In the past few years, the business conversation around mental health has increased.
This has been influenced in part by:
- The worrying statistics around mental health in the workplace and the impact on society, businesses and government
- The increasing evidence that happy and healthy people are more engaged and productive and therefore improve company performance.
The political driver
In 2016, the main political party’s election manifestos acknowledged that there was not enough support available to help people with mental health challenges. This highlighted the gap in both employment law and disability discrimination law: where much of the focus has been on dealing with physical health conditions, with minimal focus on mental health conditions.
In January 2017 the Prime Minister commissioned a review by Lord Stevenson and Paul Farmer (CEO of Mind, and Chair of the NHS Mental Health Taskforce) into workplace mental health. The review was tasked with increasing protection from discrimination in the workplace on the grounds of mental ill-health, by looking at how employers can better support the mental health of all people currently in employment, including those with mental health problems or poor wellbeing, so that they can both remain in and thrive through work.
The Stevenson/Farmer Review
In the review ‘Thriving at work’, published in October 2017, Stevenson and Farmer revealed the scale of the problem and their vision for 2027.
The report highlighted that underneath the stigma that prevents open discussion on the subject, the UK is facing a mental health challenge at work, much more significant than initially thought, with significant knock on impacts for society, the economy and the government.
While there are more people at work with mental health conditions than ever before, 300,000 people with a long-term mental health issue lose their jobs each year and at a much higher rate than those with physical health conditions. Poor mental health has an impact on the lives of many individuals and those around them, in a variety of ways, reducing their ability to manage elements of both their personal and work life. The human cost is huge, with the ultimate cost being of loss of life through suicide.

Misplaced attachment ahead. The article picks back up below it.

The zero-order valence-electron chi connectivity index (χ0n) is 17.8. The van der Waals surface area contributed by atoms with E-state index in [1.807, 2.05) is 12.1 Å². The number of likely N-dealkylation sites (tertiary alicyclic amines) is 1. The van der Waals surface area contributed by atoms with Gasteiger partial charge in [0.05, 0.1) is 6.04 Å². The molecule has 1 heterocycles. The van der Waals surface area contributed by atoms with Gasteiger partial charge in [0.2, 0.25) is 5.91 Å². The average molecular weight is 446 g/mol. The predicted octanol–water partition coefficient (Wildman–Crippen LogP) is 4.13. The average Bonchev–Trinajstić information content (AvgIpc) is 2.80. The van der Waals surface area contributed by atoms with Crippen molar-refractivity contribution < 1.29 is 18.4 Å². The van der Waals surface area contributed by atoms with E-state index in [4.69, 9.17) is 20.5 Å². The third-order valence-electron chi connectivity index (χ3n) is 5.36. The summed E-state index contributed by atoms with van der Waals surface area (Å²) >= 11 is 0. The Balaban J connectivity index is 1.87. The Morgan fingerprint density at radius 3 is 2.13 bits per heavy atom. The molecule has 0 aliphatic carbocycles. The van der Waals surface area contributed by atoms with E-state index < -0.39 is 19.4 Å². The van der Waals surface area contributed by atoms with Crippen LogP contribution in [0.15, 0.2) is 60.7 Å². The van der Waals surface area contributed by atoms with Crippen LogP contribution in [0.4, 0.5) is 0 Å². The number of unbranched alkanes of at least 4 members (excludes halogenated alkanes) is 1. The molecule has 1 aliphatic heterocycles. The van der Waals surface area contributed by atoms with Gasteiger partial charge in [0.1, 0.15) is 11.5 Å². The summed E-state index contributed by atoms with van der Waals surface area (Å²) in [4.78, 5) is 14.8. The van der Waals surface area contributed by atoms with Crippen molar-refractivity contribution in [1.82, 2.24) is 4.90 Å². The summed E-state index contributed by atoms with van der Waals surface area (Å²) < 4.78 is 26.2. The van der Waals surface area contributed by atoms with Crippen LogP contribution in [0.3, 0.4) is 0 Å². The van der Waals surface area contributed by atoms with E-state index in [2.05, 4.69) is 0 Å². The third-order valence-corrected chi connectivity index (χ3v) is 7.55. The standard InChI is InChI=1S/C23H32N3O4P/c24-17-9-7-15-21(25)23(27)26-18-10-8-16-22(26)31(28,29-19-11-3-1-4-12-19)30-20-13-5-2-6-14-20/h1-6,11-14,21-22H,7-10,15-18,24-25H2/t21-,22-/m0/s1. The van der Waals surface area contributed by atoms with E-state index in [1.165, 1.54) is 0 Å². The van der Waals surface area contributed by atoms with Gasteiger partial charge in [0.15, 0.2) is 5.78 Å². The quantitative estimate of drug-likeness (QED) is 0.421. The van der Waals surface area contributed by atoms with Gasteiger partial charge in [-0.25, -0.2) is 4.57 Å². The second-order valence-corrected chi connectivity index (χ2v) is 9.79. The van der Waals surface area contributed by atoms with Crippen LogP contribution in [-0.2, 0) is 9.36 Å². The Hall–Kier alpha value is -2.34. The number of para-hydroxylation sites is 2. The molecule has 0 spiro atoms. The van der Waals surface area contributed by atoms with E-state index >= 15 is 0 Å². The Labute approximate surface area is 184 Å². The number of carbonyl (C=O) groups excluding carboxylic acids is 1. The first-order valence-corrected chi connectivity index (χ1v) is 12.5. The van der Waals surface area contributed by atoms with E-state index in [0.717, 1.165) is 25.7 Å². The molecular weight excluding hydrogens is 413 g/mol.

With the help of an independent study on the cost to employers commissioned from Deloitte, they also found that:
- There is a large annual cost to employers of between £33 billion and £42 billion linked to poor mental health. Over half of this comes from presenteeism (when individuals are less productive at work, due to poor mental health). The rest comes from sickness absence and staff turnover
- The cost of poor mental health to Government is between £24 billion and £27 billion. This includes costs associated with lost tax revenue, the provision of benefits and the burden on the NHS
- The cost to the economy, as a whole, is more than both of these figures put together. It is estimated at between £74 billion and £99 billion per year.
Clearly, the UK can ill-afford the productivity cost of this poor mental health and whilst it could be argued that these costs are the “normal” cost of being alive and doing business, the findings suggest strongly that this is not the case.
The positive news
The positive news is that Deloitte’s analysis of the case studies where investments have been made in improving mental health show a consistently positive return on investment. This finding is bolstered by a number of academic meta-studies which demonstrate the benefits of good work for mental health. It is also bolstered by Stevenson and Farmers own conversations with over 200 organisations where successful investments in improving the mental health of employees has reaped significant improvements.
So, at a time when there is a national focus on productivity, the inescapable conclusion is that it is massively in the interest of employers to prioritise and invest far more in improving mental wellbeing in their workplace.
The full report
Click here to read the full Thriving At Work review.